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What are the economic consequences of people living longer?

Till a century or two ago, people could be reasonably sure of dying early and in harness, so they did not have to worry about how they would get through old age. The rise in living standards and reduction in sickness have created the problem of a second childhood: people are at risk of living beyond the age when they can support and look after themselves, and of becoming dependent Luckily, there is a correlation between standards of living and longevity; societies that bear higher burdens of caducity also have greater resources to bear them.

The rich countries created a number of mechanisms- public pensions, forced savings for the private sector, old age insurance, etc - to look after the aged. But two old systems-defined-benefit systems, which give an assured pension irrespective of what a retiring man contributed, and defined-contribution systems, where he earns a return on what he himself has contributed still dominate. Longevity does not only create financial problems. Old people also require more help in day-to-day living.

Rich countries have the resources to afford that. But they are also more short of workers, whose
help many old people need to get through life. Longevity-related problems have engaged the attention of governments of richer countries; an essential component of their solution is pensions. The Organization for Economic Cooperation and Development, a club of rich countries, has done much work on them.

I t finds that countries have tried to cope with the rising burden of pensions in three ways. Some have raised the age at which people qualify for pension. That is not a perfect solution, for people may live even longer; so some countries have explicitly linked retirement age to national longevity. Still, contributory pension schemes reward old people irrespective of their age and need. So some countries redistribute incomes between pensioners on the basis of equity, just as with income tax. Finally, some countries have tried to induce or force people to save more for their old age than they voluntarily would, so that they would cost the state less.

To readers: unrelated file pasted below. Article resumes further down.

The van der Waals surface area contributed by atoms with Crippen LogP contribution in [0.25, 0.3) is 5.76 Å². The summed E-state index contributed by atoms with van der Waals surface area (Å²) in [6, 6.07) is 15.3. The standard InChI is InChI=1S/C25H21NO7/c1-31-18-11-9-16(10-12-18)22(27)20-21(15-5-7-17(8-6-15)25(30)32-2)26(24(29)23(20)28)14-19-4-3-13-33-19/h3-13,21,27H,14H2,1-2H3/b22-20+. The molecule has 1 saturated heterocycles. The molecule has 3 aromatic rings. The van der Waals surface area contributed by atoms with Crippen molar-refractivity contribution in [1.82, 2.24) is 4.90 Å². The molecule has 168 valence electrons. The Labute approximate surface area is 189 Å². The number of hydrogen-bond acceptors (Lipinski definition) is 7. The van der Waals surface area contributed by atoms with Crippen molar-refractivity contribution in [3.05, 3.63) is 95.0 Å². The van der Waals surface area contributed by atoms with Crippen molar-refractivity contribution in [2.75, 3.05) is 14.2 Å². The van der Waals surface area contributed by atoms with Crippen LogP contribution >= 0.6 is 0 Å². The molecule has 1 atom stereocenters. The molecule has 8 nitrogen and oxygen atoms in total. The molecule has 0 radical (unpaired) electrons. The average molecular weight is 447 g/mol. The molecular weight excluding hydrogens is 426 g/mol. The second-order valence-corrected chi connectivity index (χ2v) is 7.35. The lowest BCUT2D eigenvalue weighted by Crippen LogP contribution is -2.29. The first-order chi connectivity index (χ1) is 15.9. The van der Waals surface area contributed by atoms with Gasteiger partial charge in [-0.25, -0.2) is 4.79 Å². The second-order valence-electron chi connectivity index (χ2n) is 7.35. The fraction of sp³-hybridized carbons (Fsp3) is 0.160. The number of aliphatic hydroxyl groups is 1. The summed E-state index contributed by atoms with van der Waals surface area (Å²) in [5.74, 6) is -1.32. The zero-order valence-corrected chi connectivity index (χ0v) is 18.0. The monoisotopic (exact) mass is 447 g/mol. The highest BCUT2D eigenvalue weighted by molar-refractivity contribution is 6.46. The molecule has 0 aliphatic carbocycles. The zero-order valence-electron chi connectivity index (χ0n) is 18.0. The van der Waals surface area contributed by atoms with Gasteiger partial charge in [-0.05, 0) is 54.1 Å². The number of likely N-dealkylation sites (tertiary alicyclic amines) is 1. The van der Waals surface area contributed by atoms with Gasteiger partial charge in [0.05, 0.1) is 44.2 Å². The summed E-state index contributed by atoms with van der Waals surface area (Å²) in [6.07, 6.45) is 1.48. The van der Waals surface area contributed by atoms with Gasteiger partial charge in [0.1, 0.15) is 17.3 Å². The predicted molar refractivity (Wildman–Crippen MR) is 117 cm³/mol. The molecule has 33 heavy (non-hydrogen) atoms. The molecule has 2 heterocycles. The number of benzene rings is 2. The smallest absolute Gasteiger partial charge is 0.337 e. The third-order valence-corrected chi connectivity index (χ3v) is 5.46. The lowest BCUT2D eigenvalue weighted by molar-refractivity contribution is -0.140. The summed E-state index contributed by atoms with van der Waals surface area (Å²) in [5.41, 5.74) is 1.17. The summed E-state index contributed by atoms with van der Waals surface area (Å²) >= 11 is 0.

Universal pensions paid by the state were the ideal amongst industrial, especially European countries. But they provide only about three-fifths of the pensions. The rest of old people's income comes more or less equally from private pensions and working beyond the pensionable age. Governments define pensionable age in two ways. One is a fixed age, such as 62 for men and 60 for women; at  that age, the elderly get a fixed pension. Another is a minimum number of years at work, say 35 or 40. Some governments have now developed a hybrid: they give a minimum pension based on minimum years of work, and a bonus for every extra year of work.

However, the earnings during that year would be taxed, so net, there would be a subsidy or tax - in effect, an incentive or disincentive to work beyond retirement age. Japan's implicit tax is the lowest amongst industrial countries, so it has 75 per cent of old people working; Belgium's tax is the highest, so only 20 per cent of its old people work. In Greece, the net life· time income of a person would be reduced by 85 per cent if he worked a year beyond retirement age; no wonder that Greeks retire early and begin to live on state pensions. The loss in Luxemburg is 75 per cent; but then, few Luxemburgers work there.